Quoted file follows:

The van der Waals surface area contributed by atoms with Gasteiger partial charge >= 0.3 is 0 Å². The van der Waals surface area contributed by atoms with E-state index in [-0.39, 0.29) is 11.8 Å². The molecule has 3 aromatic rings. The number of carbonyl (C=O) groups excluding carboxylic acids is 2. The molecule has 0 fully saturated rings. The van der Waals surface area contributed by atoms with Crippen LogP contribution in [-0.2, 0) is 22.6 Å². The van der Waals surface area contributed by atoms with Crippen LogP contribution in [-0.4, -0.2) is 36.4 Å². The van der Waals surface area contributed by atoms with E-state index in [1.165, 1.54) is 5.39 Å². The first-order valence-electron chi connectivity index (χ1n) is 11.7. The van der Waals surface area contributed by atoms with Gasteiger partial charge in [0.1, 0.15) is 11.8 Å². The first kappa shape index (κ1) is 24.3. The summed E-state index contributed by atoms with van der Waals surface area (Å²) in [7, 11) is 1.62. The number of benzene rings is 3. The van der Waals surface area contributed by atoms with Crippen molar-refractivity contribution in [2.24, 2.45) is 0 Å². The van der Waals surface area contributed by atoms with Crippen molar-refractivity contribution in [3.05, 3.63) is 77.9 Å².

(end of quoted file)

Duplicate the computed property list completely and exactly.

The van der Waals surface area contributed by atoms with Gasteiger partial charge >= 0.3 is 0 Å². The van der Waals surface area contributed by atoms with E-state index in [-0.39, 0.29) is 11.8 Å². The molecule has 3 aromatic rings. The number of carbonyl (C=O) groups excluding carboxylic acids is 2. The molecule has 0 fully saturated rings. The van der Waals surface area contributed by atoms with Crippen LogP contribution in [-0.2, 0) is 22.6 Å². The van der Waals surface area contributed by atoms with Crippen LogP contribution in [-0.4, -0.2) is 36.4 Å². The van der Waals surface area contributed by atoms with E-state index in [1.165, 1.54) is 5.39 Å². The first-order valence-electron chi connectivity index (χ1n) is 11.7. The van der Waals surface area contributed by atoms with Gasteiger partial charge in [0.1, 0.15) is 11.8 Å². The first kappa shape index (κ1) is 24.3. The summed E-state index contributed by atoms with van der Waals surface area (Å²) in [7, 11) is 1.62. The number of benzene rings is 3. The van der Waals surface area contributed by atoms with Crippen molar-refractivity contribution in [2.24, 2.45) is 0 Å². The van der Waals surface area contributed by atoms with Crippen molar-refractivity contribution in [3.05, 3.63) is 77.9 Å².